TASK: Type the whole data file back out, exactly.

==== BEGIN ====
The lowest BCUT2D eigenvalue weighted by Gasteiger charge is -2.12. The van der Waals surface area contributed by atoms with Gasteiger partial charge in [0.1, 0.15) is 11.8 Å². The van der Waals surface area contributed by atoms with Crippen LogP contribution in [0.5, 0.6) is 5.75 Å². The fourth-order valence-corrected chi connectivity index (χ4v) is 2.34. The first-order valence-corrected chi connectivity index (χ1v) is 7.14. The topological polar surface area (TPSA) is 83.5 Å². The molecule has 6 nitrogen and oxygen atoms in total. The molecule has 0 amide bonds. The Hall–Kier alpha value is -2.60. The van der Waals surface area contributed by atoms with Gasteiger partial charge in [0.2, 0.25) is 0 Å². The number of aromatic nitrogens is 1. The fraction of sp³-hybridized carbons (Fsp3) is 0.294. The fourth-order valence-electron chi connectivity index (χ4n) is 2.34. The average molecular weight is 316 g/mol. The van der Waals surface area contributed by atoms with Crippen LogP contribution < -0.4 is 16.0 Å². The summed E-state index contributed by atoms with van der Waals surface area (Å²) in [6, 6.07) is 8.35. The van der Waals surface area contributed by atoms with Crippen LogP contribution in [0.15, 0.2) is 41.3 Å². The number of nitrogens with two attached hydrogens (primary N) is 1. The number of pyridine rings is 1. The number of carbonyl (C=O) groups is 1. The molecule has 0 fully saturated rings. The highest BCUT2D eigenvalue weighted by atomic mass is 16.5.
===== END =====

The lowest BCUT2D eigenvalue weighted by Gasteiger charge is -2.12. The van der Waals surface area contributed by atoms with Gasteiger partial charge in [0.1, 0.15) is 11.8 Å². The van der Waals surface area contributed by atoms with Crippen LogP contribution in [0.5, 0.6) is 5.75 Å². The fourth-order valence-corrected chi connectivity index (χ4v) is 2.34. The first-order valence-corrected chi connectivity index (χ1v) is 7.14. The topological polar surface area (TPSA) is 83.5 Å². The molecule has 6 nitrogen and oxygen atoms in total. The molecule has 0 amide bonds. The Hall–Kier alpha value is -2.60. The van der Waals surface area contributed by atoms with Gasteiger partial charge in [0.2, 0.25) is 0 Å². The number of aromatic nitrogens is 1. The fraction of sp³-hybridized carbons (Fsp3) is 0.294. The fourth-order valence-electron chi connectivity index (χ4n) is 2.34. The average molecular weight is 316 g/mol. The van der Waals surface area contributed by atoms with Crippen LogP contribution < -0.4 is 16.0 Å². The summed E-state index contributed by atoms with van der Waals surface area (Å²) in [6, 6.07) is 8.35. The van der Waals surface area contributed by atoms with Crippen LogP contribution in [0.15, 0.2) is 41.3 Å². The number of nitrogens with two attached hydrogens (primary N) is 1. The number of pyridine rings is 1. The number of carbonyl (C=O) groups is 1. The molecule has 0 fully saturated rings. The highest BCUT2D eigenvalue weighted by atomic mass is 16.5.